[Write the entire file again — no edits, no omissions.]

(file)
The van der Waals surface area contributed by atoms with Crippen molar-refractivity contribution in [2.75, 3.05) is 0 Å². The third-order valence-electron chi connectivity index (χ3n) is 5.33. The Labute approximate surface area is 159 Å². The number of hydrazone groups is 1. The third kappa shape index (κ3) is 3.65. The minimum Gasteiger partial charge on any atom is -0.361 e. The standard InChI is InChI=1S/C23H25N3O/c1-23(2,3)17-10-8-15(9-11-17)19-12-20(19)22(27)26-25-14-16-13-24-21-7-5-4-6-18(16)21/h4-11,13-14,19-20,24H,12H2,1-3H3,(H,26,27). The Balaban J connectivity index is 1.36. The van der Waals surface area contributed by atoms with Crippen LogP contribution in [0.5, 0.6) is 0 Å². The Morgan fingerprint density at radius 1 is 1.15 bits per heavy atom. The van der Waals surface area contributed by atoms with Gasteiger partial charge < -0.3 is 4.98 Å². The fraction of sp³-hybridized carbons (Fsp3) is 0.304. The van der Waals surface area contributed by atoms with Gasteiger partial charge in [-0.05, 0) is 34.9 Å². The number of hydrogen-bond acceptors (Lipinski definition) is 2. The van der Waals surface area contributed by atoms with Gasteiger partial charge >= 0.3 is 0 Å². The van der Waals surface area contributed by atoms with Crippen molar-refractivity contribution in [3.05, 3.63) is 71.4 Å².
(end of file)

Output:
The van der Waals surface area contributed by atoms with Crippen molar-refractivity contribution in [2.75, 3.05) is 0 Å². The third-order valence-electron chi connectivity index (χ3n) is 5.33. The Labute approximate surface area is 159 Å². The number of hydrazone groups is 1. The third kappa shape index (κ3) is 3.65. The minimum Gasteiger partial charge on any atom is -0.361 e. The standard InChI is InChI=1S/C23H25N3O/c1-23(2,3)17-10-8-15(9-11-17)19-12-20(19)22(27)26-25-14-16-13-24-21-7-5-4-6-18(16)21/h4-11,13-14,19-20,24H,12H2,1-3H3,(H,26,27). The Balaban J connectivity index is 1.36. The van der Waals surface area contributed by atoms with Crippen LogP contribution in [0.5, 0.6) is 0 Å². The Morgan fingerprint density at radius 1 is 1.15 bits per heavy atom. The van der Waals surface area contributed by atoms with Gasteiger partial charge < -0.3 is 4.98 Å². The fraction of sp³-hybridized carbons (Fsp3) is 0.304. The van der Waals surface area contributed by atoms with Gasteiger partial charge in [-0.05, 0) is 34.9 Å². The number of hydrogen-bond acceptors (Lipinski definition) is 2. The van der Waals surface area contributed by atoms with Gasteiger partial charge >= 0.3 is 0 Å². The van der Waals surface area contributed by atoms with Crippen molar-refractivity contribution in [3.05, 3.63) is 71.4 Å².